Index of content:
Volume 101, Issue 10, 15 November 1994
Analysis of the crystal‐field spectra of the actinide tetrafluorides. II. AmF4, CmF4, Cm4+:CeF4, and Bk4+:CeF4101(1994); http://dx.doi.org/10.1063/1.468093View Description Hide Description
We report a systematic analysis of the crystal‐field spectra of four fluoride compounds containing tetravalent actinide ions. The first part of this work [J. Chem. Phys. 95, 7194 (1991)] provided interpretation of the absorption spectra of UF4, NpF4, and PuF4. To extend our analysis to heavier elements of the series, low‐temperature absorption spectra of AmF4 and CmF4, and site selective laser‐induced emission and excitation spectra of Cm4+:CeF4 and Bk4+:CeF4 were obtained. A model energy level calculation was found to be in good agreement with the experimental results. It is shown that the crystal‐field interaction in combination with spin–orbital coupling results in significant J mixing in the excited states, but ground statewave functions are still relatively pure in J character for the tetravalent actinide ions Am4+, Cm4+, and Bk4+. Trends in the parameters of the effective operator Hamiltonian are compared with those of a Hartree–Fock free‐ion model. Interpretation of the ground‐state splitting of the nominal S‐state ion Bk4+ in CeF4 and color center formation in AmF4 are also discussed.
Matrix isolation study of the interaction of excited neon atoms with CF4. Infrared spectra of CF+ 3 and CF− 3101(1994); http://dx.doi.org/10.1063/1.468094View Description Hide Description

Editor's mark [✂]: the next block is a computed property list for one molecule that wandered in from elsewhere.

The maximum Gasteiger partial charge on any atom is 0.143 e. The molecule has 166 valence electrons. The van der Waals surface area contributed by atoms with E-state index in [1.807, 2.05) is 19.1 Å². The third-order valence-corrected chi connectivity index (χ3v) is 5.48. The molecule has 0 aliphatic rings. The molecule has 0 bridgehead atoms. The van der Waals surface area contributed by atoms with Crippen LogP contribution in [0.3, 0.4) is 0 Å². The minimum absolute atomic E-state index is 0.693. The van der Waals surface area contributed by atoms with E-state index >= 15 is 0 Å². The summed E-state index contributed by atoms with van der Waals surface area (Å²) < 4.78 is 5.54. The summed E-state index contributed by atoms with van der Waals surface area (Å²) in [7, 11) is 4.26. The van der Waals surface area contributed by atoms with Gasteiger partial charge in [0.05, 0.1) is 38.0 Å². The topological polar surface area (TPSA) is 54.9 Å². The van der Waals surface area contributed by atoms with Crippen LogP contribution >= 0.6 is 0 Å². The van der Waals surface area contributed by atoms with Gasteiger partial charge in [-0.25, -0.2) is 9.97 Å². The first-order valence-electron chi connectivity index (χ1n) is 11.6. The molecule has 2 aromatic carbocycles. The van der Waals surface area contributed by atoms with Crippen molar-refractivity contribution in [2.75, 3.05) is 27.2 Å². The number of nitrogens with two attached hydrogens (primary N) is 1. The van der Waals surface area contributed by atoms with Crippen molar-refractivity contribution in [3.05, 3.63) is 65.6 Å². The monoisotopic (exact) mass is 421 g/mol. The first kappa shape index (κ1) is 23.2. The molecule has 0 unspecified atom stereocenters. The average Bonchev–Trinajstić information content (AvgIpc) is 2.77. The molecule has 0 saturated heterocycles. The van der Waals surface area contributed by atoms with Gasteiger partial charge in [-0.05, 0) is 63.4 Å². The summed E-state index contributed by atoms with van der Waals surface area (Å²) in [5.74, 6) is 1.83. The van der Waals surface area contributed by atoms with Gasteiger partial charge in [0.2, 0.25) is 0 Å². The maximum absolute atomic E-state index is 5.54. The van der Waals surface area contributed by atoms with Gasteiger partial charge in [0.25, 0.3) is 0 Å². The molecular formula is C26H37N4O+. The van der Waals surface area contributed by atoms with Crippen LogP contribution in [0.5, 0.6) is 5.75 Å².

When a Ne:CF4 sample is codeposited at approximately 5 K with a beam of neon atoms that have been excited in a microwavedischarge, the infrared spectrum of the resulting sample shows prominent absorptions of CF2 and CF3, as well as a complex absorption pattern between 1650 and 1670 cm−1. Earlier reports of the infrared spectrum of CF+ 3 produced from various CF3X species and trapped in solid argon are consistent with the assignment of this group of absorptions to ν3 of CF+ 3. The prediction of those studies that the ν1+ν4 combination band of 12CF+ 3 should lie near 1625 cm−1 is confirmed. Supplementary observations on Ne:HCF3 and Ne:DCF3 samples support these assignments, as well as that of the ν2(a 2 ‘) fundamental of CF+ 3 at 798.1 cm−1. Ab initio calculations of the structure and vibrational fundamentals of ground‐state CF− 3 are consistent with the tentative assignment of two infrared absorptions to that species.
Observation of CH A→X, CN B→X, and NH A→X emissions in gas‐phase collisions of fast O(3 P) atoms with hydrazines101(1994); http://dx.doi.org/10.1063/1.468095View Description Hide Description
Optical emissions in single‐collision reactions of fast (20 eV laboratory translational energy) O(3 P) atoms with hydrazine, methylhydrazine, and 1,1‐dimethylhydrazine have been measured in a crossed‐beams geometry. The emissions were observed in the wavelength range 325–440 nm, and were identified as the CH (A 2Δ→X 2Π r ) (for methylhydrazine), CN (B 2Σ+→X 2Σ+) (for methylhydrazine), and NH (A 3Π→X 3Σ−) transitions (for all three hydrazines). The experimental vibration‐rotation bands were fit to a synthetic spectrum of CH, CN, and NH with given vibrational and rotational temperatures.
101(1994); http://dx.doi.org/10.1063/1.468096View Description Hide Description